When a miracle occurs to someone he makes a Bracha, HaGomel after Kriyas HaTorah. What does a lady do if a miracle occured to her? Does she say the Bracha or does she not? If she does then when does she say it and how?

4 Answers 4


The Artscroll Women's Siddur quotes opinions both ways (especially in the case of a married woman benching gomel after childbirth). It then concludes "the practice is for a woman not to bench gomel" -- this may be the case in some right-leaning communities, though I've heard many a critic feel Artscroll didn't do the subject justice.

In many, many Jewish communities, a woman puts together an informal group of ten men and says it then -- it could be at a house, in the side room of shul during kiddush, or the like. Her first shabbos back in shul, or the bris, may be good opportunities for this.

I've also heard that in fact, the custom of old-time Jerusalemites is for the woman to do it during Shabbos morning prayers, out-loud during a pause between people in the Torah reading, from the Ezras Nashim (women's section). Obviously, check with your gabbai before trying this one!

  • Someone told me that there are some Poiskim that hold that a lady should get together a Minyan of ladies with at least one man. Ever heard of that? Oct 17, 2010 at 2:11
  • That is mentioned in the mishna berura O.C. 219:3-hebrewbooks.org/pdfpager.aspx?req=14164&st=&pgnum=255. A few acharonim are referenced that I didn't look up. magen avraham quotes keneses hagedolah who says at least in front of one man or "women". I don't know the reason for the man in either of the above.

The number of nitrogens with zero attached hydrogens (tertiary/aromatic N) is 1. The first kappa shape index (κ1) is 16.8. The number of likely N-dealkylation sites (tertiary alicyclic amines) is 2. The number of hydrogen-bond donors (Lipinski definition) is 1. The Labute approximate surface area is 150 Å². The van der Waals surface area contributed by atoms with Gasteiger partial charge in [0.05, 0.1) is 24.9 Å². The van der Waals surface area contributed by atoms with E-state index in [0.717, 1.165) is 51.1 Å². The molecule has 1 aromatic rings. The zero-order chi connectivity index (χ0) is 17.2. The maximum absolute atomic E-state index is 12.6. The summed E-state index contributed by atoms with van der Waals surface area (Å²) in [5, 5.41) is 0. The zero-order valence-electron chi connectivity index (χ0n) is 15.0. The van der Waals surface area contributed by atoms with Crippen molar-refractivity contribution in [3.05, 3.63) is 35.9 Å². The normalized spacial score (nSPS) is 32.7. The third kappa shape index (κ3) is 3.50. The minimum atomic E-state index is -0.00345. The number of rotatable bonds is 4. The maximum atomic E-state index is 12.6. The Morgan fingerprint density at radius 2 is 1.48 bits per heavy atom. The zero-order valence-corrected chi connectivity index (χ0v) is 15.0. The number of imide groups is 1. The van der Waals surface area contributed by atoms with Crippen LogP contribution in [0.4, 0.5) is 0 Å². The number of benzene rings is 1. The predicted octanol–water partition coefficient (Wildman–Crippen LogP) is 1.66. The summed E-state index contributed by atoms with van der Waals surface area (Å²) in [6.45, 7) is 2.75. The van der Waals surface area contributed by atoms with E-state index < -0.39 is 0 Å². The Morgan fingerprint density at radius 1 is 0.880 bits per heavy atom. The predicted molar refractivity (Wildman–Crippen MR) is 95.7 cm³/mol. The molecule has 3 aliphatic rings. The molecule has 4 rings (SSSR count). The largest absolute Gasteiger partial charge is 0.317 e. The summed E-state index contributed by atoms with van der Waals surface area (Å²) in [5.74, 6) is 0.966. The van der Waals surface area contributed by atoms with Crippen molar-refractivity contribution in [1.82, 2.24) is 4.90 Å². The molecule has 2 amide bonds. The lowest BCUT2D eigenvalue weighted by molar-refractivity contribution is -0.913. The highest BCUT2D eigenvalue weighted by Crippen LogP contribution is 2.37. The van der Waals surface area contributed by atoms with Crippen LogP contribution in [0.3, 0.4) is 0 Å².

– YDK
    Oct 17, 2010 at 4:19

At least as early as the 1600s, it appears to have been customary in some congregations for a woman not to make the blessing of Hagomel upon being saved from danger. The Knesess Hagedolah (Hagahos Beis Yosef 219) observes this unexplained custom, and admonishes those who don't say the blessing. His only possible explanation is the lack of modesty by reciting in front of 10 men, and he disregards this. His final ruling is that she should make the blessing in front of ten - and at the very least, in front of one man or some women.

תמה אני על מנהג העולם שנהגו שאין הנשים מברכות ברכת הגומל. ויראה לי דמנהג בטעות הוא דכיון דברכת הודאה היא זו מי פטר לנשים מברכה זו. ואי משום שצריך לאודויי באנפי עשרה ותרי מינייהו רבנן ואין כבודה של אשה לעמוד בפני האנשים דכל כבודה בת מלך פנימה, אין טענה זו היא מספקת לפטרה מברכה שנתחייבה בה. ועוד שהרי אפשר לאשה לעמוד בבית הכנסת של נשים ולברך ברכת הגומל וישמעו האנשים בבית הכנסת שלהם. ועוד דלא נאמר שצריך לאודויי באנפי עשרה אלא לכתחלה אבל בדיעבד אפילו שלא באנפי עשרה יצא וכמו שהוא דעת רבינו בעל הטורים אף על פי שאין כן דעת הרב יונה ורבינו בית יוסף ז"ל ובאשה שאינה יכולה לברך בפני האנשים לכתחלה תברך שלא בפני עשרה. ולכן נראה שראוי שתברך האשה ברכת הגומל באנפי עשרה ולפחות בפני איש אחד או נשים, ואם בירכה בינה לבין עצמה יצאת. וכמדומה לי ששמעתי מקצת חכמי אשכנזים, שבאשכנז האשה מברכת הגומל כמו האיש, וכן נכון לעשות.

This ruling is echoed by poskim through the following generations in various forms - the Ben Ish Hai (Parshas Ekev 5) rules for women to say it in front of 10 men (in absence of the minyan, shem umalchus should be omitted); Aruch Hashulchan (OC 219) writes that there is no difference between men and women regarding this beracha; R' Moshe Feinstien (Igros Moshe OC V5:14) obligates women without a minyan.